How to Combat Distractions


Like most, I typically take the month of January to diet. While most years I cut out a certain food, this year I wanted to focus on being as clean as possible. Cut out bread, potatoes, alcohol, sugar, chips, anything delicious. I can have a cheat meal once a week (or more, due to my rollercoaster of a social life) but I’m sticking to eating clean as much as I can. While for the most part I’m proud of myself, for the most part I’m also starving (no, I am not actually starving myself). It’s only been a week, and it’s been a rough week. I’m a “see food eat food” kind of person. When I see someone eating, I assume I should be eating too. So when my live-in boyfriend is still eating at 10pm, my stomach is yelling at me to follow suit. When there are TV commercials of delicious, mouth-watering steaks and ribs and burgers and…before i get too hungry, you know what I’m saying. Then there’s social media – with hundreds and thousands of people showing me all the tasty treats they’re eating. Same can be true for business. You see someone working hard, then you need to work hard. You see someone simply getting by, and you think it’s ok. It’s not ok.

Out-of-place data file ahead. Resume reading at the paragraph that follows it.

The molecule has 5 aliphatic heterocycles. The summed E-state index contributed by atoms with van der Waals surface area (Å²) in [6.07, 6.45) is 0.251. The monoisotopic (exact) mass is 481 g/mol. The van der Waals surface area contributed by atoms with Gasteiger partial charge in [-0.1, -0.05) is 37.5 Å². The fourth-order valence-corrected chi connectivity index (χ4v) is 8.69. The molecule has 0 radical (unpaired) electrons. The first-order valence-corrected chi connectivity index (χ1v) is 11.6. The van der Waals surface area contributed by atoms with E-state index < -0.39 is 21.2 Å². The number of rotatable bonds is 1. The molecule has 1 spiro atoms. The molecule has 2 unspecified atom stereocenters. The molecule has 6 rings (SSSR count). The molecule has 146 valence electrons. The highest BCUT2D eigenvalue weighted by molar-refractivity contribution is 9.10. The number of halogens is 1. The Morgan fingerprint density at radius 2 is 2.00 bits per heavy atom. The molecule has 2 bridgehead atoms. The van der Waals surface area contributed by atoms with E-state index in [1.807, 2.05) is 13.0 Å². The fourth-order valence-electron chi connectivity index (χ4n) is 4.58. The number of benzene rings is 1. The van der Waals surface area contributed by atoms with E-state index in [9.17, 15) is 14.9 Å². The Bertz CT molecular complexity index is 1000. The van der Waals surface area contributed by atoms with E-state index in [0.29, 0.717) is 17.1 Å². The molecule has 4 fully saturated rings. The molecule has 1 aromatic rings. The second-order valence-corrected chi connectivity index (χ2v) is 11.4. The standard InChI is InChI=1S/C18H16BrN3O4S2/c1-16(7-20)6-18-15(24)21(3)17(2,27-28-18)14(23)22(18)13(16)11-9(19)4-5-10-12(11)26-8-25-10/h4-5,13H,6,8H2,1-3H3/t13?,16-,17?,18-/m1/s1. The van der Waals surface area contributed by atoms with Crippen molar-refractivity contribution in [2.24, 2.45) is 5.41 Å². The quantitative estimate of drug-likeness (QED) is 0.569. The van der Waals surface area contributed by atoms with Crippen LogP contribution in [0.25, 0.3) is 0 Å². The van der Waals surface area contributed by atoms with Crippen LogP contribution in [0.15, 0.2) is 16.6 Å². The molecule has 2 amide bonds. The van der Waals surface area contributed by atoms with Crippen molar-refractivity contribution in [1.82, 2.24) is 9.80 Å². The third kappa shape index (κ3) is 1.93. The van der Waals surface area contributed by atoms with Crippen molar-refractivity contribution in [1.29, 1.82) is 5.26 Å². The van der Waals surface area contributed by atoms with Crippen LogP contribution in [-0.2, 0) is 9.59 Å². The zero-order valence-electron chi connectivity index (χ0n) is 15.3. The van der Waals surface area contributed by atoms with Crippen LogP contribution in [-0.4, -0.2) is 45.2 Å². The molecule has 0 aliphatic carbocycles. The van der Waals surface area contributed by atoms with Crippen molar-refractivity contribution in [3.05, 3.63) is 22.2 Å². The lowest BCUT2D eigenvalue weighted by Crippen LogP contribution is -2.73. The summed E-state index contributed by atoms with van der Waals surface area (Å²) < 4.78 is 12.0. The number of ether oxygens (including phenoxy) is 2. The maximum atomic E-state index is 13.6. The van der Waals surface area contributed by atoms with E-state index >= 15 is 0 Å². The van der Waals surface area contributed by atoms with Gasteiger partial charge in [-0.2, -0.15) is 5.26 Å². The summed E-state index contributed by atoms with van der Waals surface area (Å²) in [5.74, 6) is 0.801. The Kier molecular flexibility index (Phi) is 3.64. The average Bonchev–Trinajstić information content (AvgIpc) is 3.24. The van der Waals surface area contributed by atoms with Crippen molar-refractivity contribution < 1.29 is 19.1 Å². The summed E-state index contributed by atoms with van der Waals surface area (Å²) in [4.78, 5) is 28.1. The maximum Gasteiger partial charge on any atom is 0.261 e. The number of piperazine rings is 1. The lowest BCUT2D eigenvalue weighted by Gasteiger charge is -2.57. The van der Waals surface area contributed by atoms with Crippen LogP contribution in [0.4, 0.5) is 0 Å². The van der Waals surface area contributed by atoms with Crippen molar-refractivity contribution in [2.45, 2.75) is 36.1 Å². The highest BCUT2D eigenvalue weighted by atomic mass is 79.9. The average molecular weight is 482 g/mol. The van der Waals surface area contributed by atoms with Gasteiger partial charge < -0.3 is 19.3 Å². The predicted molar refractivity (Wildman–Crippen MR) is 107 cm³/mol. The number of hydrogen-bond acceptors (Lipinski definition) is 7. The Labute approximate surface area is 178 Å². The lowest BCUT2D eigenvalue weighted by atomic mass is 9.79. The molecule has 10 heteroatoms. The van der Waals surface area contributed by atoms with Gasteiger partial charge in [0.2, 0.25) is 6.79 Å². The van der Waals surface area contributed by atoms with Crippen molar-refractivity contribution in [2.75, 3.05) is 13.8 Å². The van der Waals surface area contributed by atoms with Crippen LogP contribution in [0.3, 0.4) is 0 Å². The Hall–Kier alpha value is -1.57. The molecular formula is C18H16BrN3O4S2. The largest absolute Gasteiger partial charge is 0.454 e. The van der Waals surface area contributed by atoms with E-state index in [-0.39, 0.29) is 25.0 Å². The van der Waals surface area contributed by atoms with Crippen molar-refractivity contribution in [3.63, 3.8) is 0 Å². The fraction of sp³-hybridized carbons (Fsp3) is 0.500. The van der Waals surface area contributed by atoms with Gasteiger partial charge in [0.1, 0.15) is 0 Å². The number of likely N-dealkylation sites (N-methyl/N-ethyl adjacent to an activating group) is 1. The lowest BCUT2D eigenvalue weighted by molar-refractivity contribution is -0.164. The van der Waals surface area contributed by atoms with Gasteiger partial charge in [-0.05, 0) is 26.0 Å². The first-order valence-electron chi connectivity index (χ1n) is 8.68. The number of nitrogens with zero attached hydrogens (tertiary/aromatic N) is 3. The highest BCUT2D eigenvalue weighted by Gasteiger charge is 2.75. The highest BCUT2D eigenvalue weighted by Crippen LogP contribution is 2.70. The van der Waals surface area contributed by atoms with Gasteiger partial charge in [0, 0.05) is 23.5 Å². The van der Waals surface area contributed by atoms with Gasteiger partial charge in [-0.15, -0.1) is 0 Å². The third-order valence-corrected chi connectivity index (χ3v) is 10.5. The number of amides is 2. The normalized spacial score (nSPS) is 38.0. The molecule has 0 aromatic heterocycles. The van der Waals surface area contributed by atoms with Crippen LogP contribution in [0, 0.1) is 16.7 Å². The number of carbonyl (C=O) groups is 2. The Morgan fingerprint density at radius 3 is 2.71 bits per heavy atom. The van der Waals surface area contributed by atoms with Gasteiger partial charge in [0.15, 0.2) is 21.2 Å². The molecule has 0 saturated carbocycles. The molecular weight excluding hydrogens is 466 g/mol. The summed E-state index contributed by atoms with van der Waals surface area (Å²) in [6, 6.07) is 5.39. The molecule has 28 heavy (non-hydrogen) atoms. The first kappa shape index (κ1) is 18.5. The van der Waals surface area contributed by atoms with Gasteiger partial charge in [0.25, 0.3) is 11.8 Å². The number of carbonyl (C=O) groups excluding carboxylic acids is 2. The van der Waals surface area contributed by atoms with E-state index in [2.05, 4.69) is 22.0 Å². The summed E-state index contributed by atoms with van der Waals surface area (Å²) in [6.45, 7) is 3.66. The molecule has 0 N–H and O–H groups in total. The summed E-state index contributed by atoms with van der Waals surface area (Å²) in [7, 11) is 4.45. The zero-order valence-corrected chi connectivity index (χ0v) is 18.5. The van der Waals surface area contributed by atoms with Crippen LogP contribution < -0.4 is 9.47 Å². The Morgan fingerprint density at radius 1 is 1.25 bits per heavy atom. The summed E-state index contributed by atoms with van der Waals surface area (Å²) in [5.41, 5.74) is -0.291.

This leads me to my overall thought – the entire world is a temptation.

Advertising, social sharing, people in general are all more or less swaying you from losing focus of your goals. This holds true for reaching your business goals,  your fitness goals, your personal goals, and especially your diet goals. There’s always someone or something trying to distract you, and a majority of people fall into the trap.

You’re forced to think, “Well everyone else is doing it, so it must be ok.”

The reason it works so well for people to give up is because it’s easier than fighting through it. I gave myself a pat on the back the other day because my friend ordered a glass of wine and I didn’t.

Really? I’m proud of that?

I have to be, because it’s not something I would normally do.

But self control and focus are more difficult than we get credit for. No matter what goal you’re trying to achieve, there are a laundry list of distractions eager to stand in your way. The world is designed to fight against you, not for you, especially in America.

It’s interesting that I came to this conclusion from trying to maintain a diet for a week, but I am. It’s hard out there.